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New Study: Mild COVID-19 May Cause Insomnia

For many of us, the anxiety, fear, and symptoms associated with the COVID-19 pandemic caused sleepless nights. Although we’re past the traumatic, stressful, locked-down days of a few years ago, COVID may still be causing a lack of quality sleep for some.  A newly released study1 shows that even mild cases of COVID-19 may cause insomnia or other sleep disturbances in some people — well after they are symptom-free. 



The Vitamanese cross-sectional study surveyed over 1,000 COVID-19 survivors within six months of their initial diagnosis with questions regarding their sleep habits. Those who were sent the online survey had “mild COVID” that did not require hospitalization.1 

What Does the

Research Say?

Using the Vietnamese version of the Insomnia Severity Index (ISI) for measurement, more than 76 percent of study participants reported that they experienced insomnia, and almost 23 percent stated that they experienced severe insomnia. The study also found that those with pre-existing chronic conditions, depression, or anxiety had a higher likelihood of insomnia. Participants with diagnosed insomnia or other psychiatric disorders prior to getting COVID-19 were excluded from the study.1  

Previous information from the Centers for Disease Control2 (CDC) stated that those with severe or Long COVID could experience sleep disturbances and other symptoms. However, this new study found that even those who had mild COVID cases could have long-term bouts of insomnia.1 

Of the 1,059 respondents, more than two-thirds reported symptoms of insomnia. However, only one-third stated that their ability to fall asleep, stay asleep, and their sleep quality had worsened after having COVID-19. More than half reported that they woke up more after their COVID-19 infection. The study also determined that those infected with COVID-19 were also at an increased risk for developing mental health problems from the infection and isolation, which could contribute to sleep disturbances.1

Although those who have had COVID may experience long-lasting symptoms of the disease that may impact their sleep, Dr. Huong T. X. Hoang, who led the study, emphasized that you shouldn’t assume post-COVID insomnia is normal3

Depending on the severity of your symptoms, there are ways to combat your sleeplessness.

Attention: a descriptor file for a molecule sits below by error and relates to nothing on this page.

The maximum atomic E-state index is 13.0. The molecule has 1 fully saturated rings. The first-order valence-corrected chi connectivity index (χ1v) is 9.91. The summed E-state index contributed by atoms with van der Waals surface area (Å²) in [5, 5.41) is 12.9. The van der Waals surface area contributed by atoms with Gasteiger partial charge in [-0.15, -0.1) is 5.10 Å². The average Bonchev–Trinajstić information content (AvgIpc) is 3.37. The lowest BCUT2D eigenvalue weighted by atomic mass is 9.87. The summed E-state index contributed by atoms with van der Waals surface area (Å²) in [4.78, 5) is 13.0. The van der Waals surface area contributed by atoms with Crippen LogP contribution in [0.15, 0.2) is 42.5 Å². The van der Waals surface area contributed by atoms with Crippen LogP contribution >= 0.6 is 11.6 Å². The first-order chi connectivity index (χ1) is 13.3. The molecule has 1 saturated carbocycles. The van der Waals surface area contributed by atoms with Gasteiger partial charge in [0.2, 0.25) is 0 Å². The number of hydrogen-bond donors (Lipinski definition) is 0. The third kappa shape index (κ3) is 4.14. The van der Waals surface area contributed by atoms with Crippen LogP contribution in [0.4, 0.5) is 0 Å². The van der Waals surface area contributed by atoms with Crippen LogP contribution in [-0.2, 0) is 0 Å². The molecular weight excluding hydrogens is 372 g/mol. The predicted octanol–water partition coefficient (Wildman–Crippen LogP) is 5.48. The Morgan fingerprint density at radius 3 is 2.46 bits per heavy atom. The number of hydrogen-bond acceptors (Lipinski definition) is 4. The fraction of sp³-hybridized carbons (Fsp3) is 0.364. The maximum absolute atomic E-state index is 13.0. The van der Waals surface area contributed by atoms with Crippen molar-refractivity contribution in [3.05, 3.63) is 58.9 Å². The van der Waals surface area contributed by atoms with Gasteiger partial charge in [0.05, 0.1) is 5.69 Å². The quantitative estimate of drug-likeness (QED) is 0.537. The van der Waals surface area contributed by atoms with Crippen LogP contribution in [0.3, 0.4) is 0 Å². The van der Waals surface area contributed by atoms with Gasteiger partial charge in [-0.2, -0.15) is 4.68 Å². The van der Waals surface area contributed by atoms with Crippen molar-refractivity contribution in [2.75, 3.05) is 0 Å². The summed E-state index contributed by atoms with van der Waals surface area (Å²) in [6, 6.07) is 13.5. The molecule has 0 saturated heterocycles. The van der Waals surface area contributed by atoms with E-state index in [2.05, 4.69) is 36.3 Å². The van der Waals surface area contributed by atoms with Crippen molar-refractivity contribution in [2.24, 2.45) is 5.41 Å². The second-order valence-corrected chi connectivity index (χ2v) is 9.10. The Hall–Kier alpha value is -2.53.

Learn More: Best Mattress for Insomnia

Tips for

Improving Your Sleep

Whether or not you’re insomnia is linked to COVID-19, there are plenty of ways to boost your sleep hygiene for better sleep, many of which you can implement into your daily routine.

  • Consistent sleep schedule – Going to bed and waking up at the same time every day, even on the weekends, could help you sleep easier. This is because it trains your body to feel tired and alert at the same time each day. 
  • Relaxing evening activities – Taking a warm shower, reading a book, using a sauna, and other calming activities could help you relax in order to fall asleep.
  • Limit exposure to electronics – The blue light from electronic devices like smartphones and computers hinders melatonin production4, and melatonin is an important hormone for sleep. Therefore, cut off your screen time ideally an hour before bed.
  • Sleep and sex – Only use your bed for sleep and sex. This is so that you avoid doing any kind of work in bed, which might trigger stressful feelings.
  • Avoid caffeine – Don’t drink coffee and other caffeinated beverages in the afternoon or evening.
  • Limit alcohol – Although it may help you fall asleep initially, research shows alcohol can disrupt your sleep5 later on in the night. Therefore, avoid alcohol an hour before bed, and don’t overindulge at any time. 
  • Calming sleep environment – A cool, dark, and quiet room is more conducive for sleeping.
  • Quality mattress – Investing in a good mattress that meets your needs for comfort and support can help you rest more comfortably. 
  • Exercise dailyExercise daily for better sleep. In fact, research supports this, finding that regular exercise can boost sleep quality6.
  • Reduce fluid intake – Limit fluid intake before bed to avoid middle-of-the-night bathroom trips.
  • Sleep aids – After consulting with your doctor, you may find that sleep aids, such as melatonin or magnesium may help you sleep better. However, these should only be considered short-term solutions. Explore our picks for the Best Melatonin Supplements and Best Magnesium Supplements.
  • Sleep specialists – If your insomnia persists, schedule an appointment with a sleep specialist. They may recommend cognitive behavioral therapy for insomnia, which has become a popular treatment for chronic insomnia.

Learn more: COVID-19 and Sleep

Sosha Lewis

Sosha Lewis

Content Writer

About Author

Sosha Lewis is a staff writer for Sleep Advisor.  Lewis is happy that she is able to combine her love of sleep with her love of writing.

Combination Sleeper


  1. Hoang, Huong T.X., et al, “Sleep quality among non-hospitalized COVID-19 survivors: a national cross-sectional study”. Frontiers in Public Health. 2024.
  2. “Long COVID or Post-COVID Conditions”. Centers for Disease Control and Prevention. Last modified July 20, 2023.
  3. “Mild Covid-19 infections make insomnia more likely, especially in people with anxiety or depression”. Eureka Alert. 2024.
  4. Silvani, Marcia Ines., Werder, Robert., Perret, Claudio. “The influence of blue light on sleep, performance and wellbeing in young adults: A systematic review”. Frontiers in Physiology. 2022.
  5. Colrain, Ian M., Nicholas, Christian L., Baker, Fiona C. “Alcohol and the Sleeping Brain”. National Library of Medicine. 2014.
  6. Alnawwar, Majd A., et al. “The Effect of Physical Activity on Sleep Quality and Sleep Disorder: A Systematic Review”. Cureus. 2023.